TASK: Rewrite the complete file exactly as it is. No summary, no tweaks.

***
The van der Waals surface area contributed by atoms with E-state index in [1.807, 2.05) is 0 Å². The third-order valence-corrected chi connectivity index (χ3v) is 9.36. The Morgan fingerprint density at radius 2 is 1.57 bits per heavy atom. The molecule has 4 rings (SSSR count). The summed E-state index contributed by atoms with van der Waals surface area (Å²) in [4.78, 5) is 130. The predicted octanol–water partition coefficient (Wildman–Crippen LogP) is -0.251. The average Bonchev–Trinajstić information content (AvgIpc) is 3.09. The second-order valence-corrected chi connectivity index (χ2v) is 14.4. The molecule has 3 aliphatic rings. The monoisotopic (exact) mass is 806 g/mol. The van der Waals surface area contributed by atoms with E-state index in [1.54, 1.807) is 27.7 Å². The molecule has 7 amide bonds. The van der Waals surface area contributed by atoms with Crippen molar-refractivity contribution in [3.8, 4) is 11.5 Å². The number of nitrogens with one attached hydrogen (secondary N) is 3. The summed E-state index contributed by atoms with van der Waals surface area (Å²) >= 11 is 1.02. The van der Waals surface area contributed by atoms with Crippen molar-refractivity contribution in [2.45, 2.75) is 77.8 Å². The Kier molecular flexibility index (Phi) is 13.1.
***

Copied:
The van der Waals surface area contributed by atoms with E-state index in [1.807, 2.05) is 0 Å². The third-order valence-corrected chi connectivity index (χ3v) is 9.36. The Morgan fingerprint density at radius 2 is 1.57 bits per heavy atom. The molecule has 4 rings (SSSR count). The summed E-state index contributed by atoms with van der Waals surface area (Å²) in [4.78, 5) is 130. The predicted octanol–water partition coefficient (Wildman–Crippen LogP) is -0.251. The average Bonchev–Trinajstić information content (AvgIpc) is 3.09. The second-order valence-corrected chi connectivity index (χ2v) is 14.4. The molecule has 3 aliphatic rings. The monoisotopic (exact) mass is 806 g/mol. The van der Waals surface area contributed by atoms with E-state index in [1.54, 1.807) is 27.7 Å². The molecule has 7 amide bonds. The van der Waals surface area contributed by atoms with Crippen molar-refractivity contribution in [3.8, 4) is 11.5 Å². The number of nitrogens with one attached hydrogen (secondary N) is 3. The summed E-state index contributed by atoms with van der Waals surface area (Å²) >= 11 is 1.02. The van der Waals surface area contributed by atoms with Crippen molar-refractivity contribution in [2.45, 2.75) is 77.8 Å². The Kier molecular flexibility index (Phi) is 13.1.